WALTER W. KOLODRUBETZ*
A WORKER building up pension credits under a pri
. vate pension plan need not, in all cases, wait until the normal retirement age (usually 65) in order to realize his equity in the plan. A pension plan may contain one or more of three methods of safeguarding the worker's equity should he be unable, for reasons other than total disability, to continue in a particular employment until he reaches the normal retirement age—-vesting, early retirement, and portable (transferable) pension credits (as under multiemployer plans). In the absence of such provisions, or if he cannot qualify, a worker loses all of his accumulated credits under a pension plan upon loss of his job. Each of these methods, in varying degrees, may have significant implications for the cost of pension plans and the mobility of workers. This article analyzes vesting provisions of 300 selected pension plans, including types of such provisions and the minimum requirements for benefits. This is supplemented by an analysis of the minimum requirements for early retirement. The significance of transferability of pension credits under multiemployer plans and its relation to vesting provisions is also examined.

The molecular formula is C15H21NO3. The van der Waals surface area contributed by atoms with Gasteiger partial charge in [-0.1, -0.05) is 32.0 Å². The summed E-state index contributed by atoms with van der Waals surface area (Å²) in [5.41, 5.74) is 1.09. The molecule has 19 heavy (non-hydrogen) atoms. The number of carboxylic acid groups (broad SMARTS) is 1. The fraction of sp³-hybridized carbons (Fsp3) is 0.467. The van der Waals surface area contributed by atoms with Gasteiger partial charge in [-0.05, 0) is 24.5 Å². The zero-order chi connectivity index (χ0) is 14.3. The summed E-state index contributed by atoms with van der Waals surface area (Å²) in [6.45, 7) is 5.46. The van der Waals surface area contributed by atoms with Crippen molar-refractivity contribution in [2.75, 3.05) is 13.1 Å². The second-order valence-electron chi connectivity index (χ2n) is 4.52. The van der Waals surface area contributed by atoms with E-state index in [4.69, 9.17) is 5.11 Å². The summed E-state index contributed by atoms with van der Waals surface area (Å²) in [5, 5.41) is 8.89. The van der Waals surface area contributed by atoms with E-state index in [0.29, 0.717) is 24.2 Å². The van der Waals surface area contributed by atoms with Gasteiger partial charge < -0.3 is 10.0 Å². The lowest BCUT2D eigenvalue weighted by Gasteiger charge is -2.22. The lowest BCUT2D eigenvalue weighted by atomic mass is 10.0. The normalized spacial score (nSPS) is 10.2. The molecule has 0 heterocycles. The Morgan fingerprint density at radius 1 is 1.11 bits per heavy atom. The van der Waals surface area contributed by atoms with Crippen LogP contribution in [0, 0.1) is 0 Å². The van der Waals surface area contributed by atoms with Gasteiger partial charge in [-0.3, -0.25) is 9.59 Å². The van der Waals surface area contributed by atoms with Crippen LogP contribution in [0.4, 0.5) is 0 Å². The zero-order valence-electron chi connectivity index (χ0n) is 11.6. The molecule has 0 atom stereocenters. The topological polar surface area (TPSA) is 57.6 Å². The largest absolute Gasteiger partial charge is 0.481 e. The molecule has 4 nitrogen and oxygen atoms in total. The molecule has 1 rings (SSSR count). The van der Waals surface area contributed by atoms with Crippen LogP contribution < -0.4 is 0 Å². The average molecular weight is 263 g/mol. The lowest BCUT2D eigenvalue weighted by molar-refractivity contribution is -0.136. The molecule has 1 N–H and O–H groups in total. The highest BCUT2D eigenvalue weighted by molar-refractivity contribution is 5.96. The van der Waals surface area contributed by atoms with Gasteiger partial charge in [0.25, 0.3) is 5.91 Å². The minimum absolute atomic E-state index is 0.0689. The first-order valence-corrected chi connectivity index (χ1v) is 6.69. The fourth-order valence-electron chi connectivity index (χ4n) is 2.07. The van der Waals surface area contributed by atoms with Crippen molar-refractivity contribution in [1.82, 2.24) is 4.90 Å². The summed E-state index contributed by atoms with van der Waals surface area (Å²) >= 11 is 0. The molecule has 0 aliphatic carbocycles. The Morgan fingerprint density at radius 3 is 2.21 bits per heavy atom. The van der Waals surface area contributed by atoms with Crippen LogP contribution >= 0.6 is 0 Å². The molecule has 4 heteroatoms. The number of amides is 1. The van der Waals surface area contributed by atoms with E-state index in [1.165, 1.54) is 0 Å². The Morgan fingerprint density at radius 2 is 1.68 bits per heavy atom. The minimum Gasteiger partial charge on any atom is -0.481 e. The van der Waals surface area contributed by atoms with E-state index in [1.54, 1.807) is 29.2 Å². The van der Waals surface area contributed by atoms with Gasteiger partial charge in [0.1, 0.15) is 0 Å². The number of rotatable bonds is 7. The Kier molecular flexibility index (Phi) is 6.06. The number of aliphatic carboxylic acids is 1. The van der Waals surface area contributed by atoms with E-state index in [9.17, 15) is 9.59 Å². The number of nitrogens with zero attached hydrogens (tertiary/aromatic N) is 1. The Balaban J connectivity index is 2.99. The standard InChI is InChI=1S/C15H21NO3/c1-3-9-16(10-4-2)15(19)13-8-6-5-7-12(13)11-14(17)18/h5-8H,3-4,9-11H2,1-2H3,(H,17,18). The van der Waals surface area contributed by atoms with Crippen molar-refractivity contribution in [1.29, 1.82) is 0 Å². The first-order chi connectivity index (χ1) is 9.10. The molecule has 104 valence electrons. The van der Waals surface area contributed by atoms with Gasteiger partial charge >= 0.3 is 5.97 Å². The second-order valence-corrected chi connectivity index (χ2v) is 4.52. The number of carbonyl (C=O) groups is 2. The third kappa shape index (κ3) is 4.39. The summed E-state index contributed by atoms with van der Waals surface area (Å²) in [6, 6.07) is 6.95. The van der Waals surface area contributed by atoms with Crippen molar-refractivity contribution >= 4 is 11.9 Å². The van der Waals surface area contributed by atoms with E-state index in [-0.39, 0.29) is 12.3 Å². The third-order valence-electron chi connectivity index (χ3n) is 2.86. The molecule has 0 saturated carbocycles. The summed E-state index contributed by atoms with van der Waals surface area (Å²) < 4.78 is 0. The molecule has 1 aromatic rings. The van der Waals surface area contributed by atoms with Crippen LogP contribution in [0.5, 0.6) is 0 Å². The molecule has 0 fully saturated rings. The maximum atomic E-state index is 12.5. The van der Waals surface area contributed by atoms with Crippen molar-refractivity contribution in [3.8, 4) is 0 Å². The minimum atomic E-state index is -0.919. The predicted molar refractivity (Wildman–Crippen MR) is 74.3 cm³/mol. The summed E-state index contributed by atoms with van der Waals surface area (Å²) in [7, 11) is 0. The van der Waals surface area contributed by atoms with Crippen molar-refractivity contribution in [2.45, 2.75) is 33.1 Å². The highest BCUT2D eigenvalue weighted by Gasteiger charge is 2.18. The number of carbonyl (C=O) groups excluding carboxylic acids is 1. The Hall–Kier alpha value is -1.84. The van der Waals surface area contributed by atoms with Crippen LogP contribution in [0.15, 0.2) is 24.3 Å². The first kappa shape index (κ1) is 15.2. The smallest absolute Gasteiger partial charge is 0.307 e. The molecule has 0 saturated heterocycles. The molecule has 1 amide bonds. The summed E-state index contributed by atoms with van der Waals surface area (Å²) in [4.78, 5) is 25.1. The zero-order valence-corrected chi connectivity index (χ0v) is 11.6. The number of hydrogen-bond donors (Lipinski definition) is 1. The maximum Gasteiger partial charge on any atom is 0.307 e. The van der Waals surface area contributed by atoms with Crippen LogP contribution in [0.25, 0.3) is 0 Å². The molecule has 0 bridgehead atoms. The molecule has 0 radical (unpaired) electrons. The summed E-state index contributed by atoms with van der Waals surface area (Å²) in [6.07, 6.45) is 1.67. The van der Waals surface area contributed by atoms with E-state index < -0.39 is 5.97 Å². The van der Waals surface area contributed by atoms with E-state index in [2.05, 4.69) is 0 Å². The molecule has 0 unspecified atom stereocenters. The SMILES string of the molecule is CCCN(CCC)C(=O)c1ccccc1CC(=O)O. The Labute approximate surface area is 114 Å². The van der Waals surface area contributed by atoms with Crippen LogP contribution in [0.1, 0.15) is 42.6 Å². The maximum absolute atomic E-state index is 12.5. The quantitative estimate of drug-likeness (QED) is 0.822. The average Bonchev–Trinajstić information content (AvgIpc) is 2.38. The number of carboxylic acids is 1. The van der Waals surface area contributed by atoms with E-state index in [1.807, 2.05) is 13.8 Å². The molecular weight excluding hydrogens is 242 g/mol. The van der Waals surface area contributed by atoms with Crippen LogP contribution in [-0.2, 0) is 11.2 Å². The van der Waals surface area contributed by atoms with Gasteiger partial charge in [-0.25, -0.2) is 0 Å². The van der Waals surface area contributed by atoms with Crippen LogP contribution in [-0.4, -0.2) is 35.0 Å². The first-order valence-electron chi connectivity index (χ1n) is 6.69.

Vesting is defined as a guarantee to the worker of a right or equity in a pension plan, based on all or part of the employer's contributions in the worker's behalf (in terms of accrued pension benefits), should his employment be terminated before he attains eligibility for regular retirement benefits. The vested right typically assures the worker a future retirement benefit, which commences when he reaches retirement age, wherever he may be at that time. In some instances, vesting
provisions give the worker an option of receiving an immediate cash benefit when his employment is terminated. In order to qualify for vesting, the worker usually must meet specific age and/or service requirements.